Risk of Systemic Lupus Erythematosus Linked To Genetic Variation

Patricia Inacio, PhD avatar

by Patricia Inacio, PhD |

Share this article:

Share article via email

Researchers identified that a single nucleotide polymorphism in the sequence of the CD40 gene, a gene with key functions in immune diseases, is associated with susceptibility to systemic lupus erythematosus. The study entitled The association of CD40 polymorphisms with CD40 serum levels and risk of systemic lupus erythematosus was published in the journal BMC Genetics.

The underlying causes for systemic lupus erythematosus (SLE) are still far from clear, but researchers suspect that the disease arises as a consequence of the interplay between genetic and environmental factors.

Recent studies associated variation (polymorphism) within the CD40 gene, a member of the tumor necrosis family of transmembrane glycoproteins with key roles in adaptive immunity, with the risk of developing autoimmune and inflammatory diseases. Notably, however, how CD40 single nucleotide polymorphism (SNP) impacts SLE is poorly understood. This receptor is expressed in various cell types, including B cells, endothelial cells, macrophages, dendritic cells, T cells, and fibroblasts.

RELATED: New Potential Lupus Drug Targets B Cell Receptor

In this study, researchers investigated CD40 SNPs in the Chinese population, analyzing 205 patients with SLE (recruited at the Department of Dermatology, Affiliated Hospital of Youjiang Medical University for Nationalities, Guangxi, China) and 220 control subjects, matching SLE patients’ age and gender. Patients and control subjects’ genomic DNA was extracted from peripheral blood leukocytes and submitted to a Snapshot SNP genotyping assay. The team focused on three SNPs —  rs1883832C/T, rs1569723A/C and rs4810485G/T — and correlated them with SLE pathogenesis, together with the levels of soluble CD40 present in patients’ blood.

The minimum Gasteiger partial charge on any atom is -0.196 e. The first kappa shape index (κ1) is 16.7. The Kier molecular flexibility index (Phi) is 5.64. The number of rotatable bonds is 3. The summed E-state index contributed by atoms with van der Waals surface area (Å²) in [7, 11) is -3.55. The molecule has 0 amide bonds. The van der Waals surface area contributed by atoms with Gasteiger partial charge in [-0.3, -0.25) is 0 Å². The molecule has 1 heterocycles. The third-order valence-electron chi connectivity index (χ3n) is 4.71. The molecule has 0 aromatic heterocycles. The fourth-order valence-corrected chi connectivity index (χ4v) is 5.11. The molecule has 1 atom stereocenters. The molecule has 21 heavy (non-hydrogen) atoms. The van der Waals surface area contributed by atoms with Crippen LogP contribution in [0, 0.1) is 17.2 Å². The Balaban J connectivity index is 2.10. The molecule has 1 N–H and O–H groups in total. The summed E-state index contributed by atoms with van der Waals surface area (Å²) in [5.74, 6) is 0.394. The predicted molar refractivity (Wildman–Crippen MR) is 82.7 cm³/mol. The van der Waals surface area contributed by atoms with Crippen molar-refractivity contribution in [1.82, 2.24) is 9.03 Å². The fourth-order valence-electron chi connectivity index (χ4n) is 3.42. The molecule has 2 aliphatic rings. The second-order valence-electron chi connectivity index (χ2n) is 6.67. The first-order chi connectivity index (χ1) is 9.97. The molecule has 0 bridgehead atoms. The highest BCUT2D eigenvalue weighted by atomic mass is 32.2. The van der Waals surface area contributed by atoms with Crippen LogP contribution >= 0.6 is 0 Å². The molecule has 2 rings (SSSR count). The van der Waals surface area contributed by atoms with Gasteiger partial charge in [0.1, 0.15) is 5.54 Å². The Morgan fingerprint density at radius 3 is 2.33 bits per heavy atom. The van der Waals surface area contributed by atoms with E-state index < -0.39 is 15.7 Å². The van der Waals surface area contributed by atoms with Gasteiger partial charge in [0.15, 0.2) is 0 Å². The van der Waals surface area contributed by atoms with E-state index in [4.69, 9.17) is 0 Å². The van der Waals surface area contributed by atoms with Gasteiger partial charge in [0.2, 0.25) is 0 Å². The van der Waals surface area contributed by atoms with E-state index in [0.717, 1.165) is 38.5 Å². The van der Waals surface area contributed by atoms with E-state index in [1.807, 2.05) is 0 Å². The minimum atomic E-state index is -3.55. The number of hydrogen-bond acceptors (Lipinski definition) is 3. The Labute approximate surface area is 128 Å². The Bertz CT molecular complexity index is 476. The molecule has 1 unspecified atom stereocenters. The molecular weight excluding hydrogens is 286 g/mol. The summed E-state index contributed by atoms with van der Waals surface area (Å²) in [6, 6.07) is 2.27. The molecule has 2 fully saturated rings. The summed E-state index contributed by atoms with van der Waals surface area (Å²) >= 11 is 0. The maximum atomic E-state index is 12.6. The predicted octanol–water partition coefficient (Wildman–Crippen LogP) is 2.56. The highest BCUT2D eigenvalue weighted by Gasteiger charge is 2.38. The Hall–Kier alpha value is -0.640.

They found that one particular CD40 SNP (rs1883832C/T) and the levels of soluble CD40 were significantly associated with the risk of SLE in Chinese patients. In the light of these results, authors suggest that additional studies with increased number of patients are necessary to confirm and further understand how the CD40 gene polymorphism correlates with SLE susceptibility. The team further highlights that because genetic polymorphisms can vary between different ethnic groups, additional genomic studies should investigate how CD40 gene polymorphism correlates with SLE risk in different ethnicities.